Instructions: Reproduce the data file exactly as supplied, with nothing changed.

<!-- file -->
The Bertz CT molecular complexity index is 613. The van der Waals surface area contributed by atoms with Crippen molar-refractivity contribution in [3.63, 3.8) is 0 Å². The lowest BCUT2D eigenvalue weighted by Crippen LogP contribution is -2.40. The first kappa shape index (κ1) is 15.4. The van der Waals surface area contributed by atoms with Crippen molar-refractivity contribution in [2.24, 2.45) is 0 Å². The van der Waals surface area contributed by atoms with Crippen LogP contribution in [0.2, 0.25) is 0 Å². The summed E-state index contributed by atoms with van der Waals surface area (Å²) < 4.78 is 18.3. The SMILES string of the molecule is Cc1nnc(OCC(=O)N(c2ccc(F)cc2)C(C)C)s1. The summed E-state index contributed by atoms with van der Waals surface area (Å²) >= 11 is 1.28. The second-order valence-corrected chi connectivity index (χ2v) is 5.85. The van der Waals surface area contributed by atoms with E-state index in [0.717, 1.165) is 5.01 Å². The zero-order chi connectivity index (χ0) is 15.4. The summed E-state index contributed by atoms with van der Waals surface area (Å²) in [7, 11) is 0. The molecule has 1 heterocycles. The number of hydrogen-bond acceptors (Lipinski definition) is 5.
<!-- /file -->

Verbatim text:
The Bertz CT molecular complexity index is 613. The van der Waals surface area contributed by atoms with Crippen molar-refractivity contribution in [3.63, 3.8) is 0 Å². The lowest BCUT2D eigenvalue weighted by Crippen LogP contribution is -2.40. The first kappa shape index (κ1) is 15.4. The van der Waals surface area contributed by atoms with Crippen molar-refractivity contribution in [2.24, 2.45) is 0 Å². The van der Waals surface area contributed by atoms with Crippen LogP contribution in [0.2, 0.25) is 0 Å². The summed E-state index contributed by atoms with van der Waals surface area (Å²) < 4.78 is 18.3. The SMILES string of the molecule is Cc1nnc(OCC(=O)N(c2ccc(F)cc2)C(C)C)s1. The summed E-state index contributed by atoms with van der Waals surface area (Å²) >= 11 is 1.28. The second-order valence-corrected chi connectivity index (χ2v) is 5.85. The van der Waals surface area contributed by atoms with E-state index in [0.717, 1.165) is 5.01 Å². The zero-order chi connectivity index (χ0) is 15.4. The summed E-state index contributed by atoms with van der Waals surface area (Å²) in [7, 11) is 0. The molecule has 1 heterocycles. The number of hydrogen-bond acceptors (Lipinski definition) is 5.